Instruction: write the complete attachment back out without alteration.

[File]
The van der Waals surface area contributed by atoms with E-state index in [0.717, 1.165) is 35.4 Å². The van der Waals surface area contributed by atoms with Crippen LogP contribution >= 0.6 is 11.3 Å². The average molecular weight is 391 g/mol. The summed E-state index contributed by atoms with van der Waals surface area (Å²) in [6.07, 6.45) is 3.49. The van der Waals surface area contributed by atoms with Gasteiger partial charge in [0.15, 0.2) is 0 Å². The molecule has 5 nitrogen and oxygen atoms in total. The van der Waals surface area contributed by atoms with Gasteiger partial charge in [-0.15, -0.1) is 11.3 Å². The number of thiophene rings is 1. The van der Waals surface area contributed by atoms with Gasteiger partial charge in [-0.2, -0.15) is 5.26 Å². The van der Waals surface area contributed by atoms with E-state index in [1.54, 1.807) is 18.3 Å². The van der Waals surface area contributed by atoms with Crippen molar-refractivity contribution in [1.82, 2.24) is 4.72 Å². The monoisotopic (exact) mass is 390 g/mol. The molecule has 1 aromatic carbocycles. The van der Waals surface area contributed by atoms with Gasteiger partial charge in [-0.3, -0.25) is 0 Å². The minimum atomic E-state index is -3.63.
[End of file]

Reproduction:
The van der Waals surface area contributed by atoms with E-state index in [0.717, 1.165) is 35.4 Å². The van der Waals surface area contributed by atoms with Crippen LogP contribution >= 0.6 is 11.3 Å². The average molecular weight is 391 g/mol. The summed E-state index contributed by atoms with van der Waals surface area (Å²) in [6.07, 6.45) is 3.49. The van der Waals surface area contributed by atoms with Gasteiger partial charge in [0.15, 0.2) is 0 Å². The molecule has 5 nitrogen and oxygen atoms in total. The van der Waals surface area contributed by atoms with Gasteiger partial charge in [-0.15, -0.1) is 11.3 Å². The number of thiophene rings is 1. The van der Waals surface area contributed by atoms with Gasteiger partial charge in [-0.2, -0.15) is 5.26 Å². The van der Waals surface area contributed by atoms with E-state index in [1.54, 1.807) is 18.3 Å². The van der Waals surface area contributed by atoms with Crippen molar-refractivity contribution in [1.82, 2.24) is 4.72 Å². The monoisotopic (exact) mass is 390 g/mol. The molecule has 1 aromatic carbocycles. The van der Waals surface area contributed by atoms with Gasteiger partial charge in [-0.3, -0.25) is 0 Å². The minimum atomic E-state index is -3.63.